At the time of Ludwig van Beethoven’s birth in late 1770, many children died in infancy. Indeed, four of Beethoven’s infant siblings did not survive. His grandfather already a musician of note during that era, Beethoven had much to live up to. It was suspected by his father, who was his first instructor, as well as by other teachers, that Beethoven was born with prodigious musical talent.
He was quickly rushed into the world of musical preparation, relentlessly studying and practising even as a young child. He became assistant organist to the royal court when he was a teenager, and all appeared to be going well for young Beethoven in his fast rise. After his mother’s death, he took care of his siblings while his father lapsed into depression. Beethoven spent his early adulthood in his hometown, giving piano lessons when he could and making connections in the form of lifelong friends and financiers.
As his home life fell into further disrepair at the hands of his father’s declining health, Beethoven escaped into music, willing his deep well of talent out for the world to see. After his father’s death, Beethoven moved to Vienna, rubbing elbows with and performing for nobility. As the prominence of his name grew, Beethoven’s legend began to form. He was often mentioned in the same breath as Mozart, cementing his elite status.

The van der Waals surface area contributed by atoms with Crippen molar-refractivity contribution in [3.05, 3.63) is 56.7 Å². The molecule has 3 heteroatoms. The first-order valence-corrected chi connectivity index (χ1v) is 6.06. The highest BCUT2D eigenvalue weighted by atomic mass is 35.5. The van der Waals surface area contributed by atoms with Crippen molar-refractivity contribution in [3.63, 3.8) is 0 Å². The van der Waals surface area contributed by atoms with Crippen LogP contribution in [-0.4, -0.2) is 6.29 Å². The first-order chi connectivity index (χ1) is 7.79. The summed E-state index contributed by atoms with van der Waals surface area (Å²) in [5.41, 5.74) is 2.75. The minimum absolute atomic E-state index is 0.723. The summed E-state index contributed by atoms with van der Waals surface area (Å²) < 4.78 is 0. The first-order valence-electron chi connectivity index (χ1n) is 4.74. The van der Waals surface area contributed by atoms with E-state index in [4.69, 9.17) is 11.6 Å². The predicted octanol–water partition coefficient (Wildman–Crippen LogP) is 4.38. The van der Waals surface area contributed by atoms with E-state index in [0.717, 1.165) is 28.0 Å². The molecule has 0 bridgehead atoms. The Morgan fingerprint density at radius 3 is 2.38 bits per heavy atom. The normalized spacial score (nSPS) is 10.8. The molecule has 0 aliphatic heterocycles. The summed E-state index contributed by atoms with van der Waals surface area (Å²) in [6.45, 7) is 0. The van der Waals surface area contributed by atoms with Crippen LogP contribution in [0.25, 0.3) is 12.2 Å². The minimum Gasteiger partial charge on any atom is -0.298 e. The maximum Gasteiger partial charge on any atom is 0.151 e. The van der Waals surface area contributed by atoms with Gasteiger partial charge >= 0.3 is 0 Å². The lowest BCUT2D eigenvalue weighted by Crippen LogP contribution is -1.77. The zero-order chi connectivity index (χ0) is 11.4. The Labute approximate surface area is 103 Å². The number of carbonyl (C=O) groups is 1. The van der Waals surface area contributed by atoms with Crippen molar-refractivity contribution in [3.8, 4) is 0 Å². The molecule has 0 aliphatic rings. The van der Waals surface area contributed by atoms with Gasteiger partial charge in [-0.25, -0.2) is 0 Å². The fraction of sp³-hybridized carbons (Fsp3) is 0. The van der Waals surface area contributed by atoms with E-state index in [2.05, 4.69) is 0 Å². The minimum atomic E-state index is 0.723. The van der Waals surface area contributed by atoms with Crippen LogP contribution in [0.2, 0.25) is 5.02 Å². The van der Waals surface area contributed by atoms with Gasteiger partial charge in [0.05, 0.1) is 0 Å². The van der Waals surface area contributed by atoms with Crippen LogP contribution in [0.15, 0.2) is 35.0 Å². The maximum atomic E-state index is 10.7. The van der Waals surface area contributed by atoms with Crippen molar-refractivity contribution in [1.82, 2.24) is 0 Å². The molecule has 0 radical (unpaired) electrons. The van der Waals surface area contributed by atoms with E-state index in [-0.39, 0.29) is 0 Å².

Enjoyment of his fame and hard fought fortune was not to last, as Beethoven began to go deaf when he was still in his twenties. As was his way since birth, Beethoven fought his way through his cruel-twist-of-fate hearing disease to become one of the most, if not the most iconic musician and composer in history.
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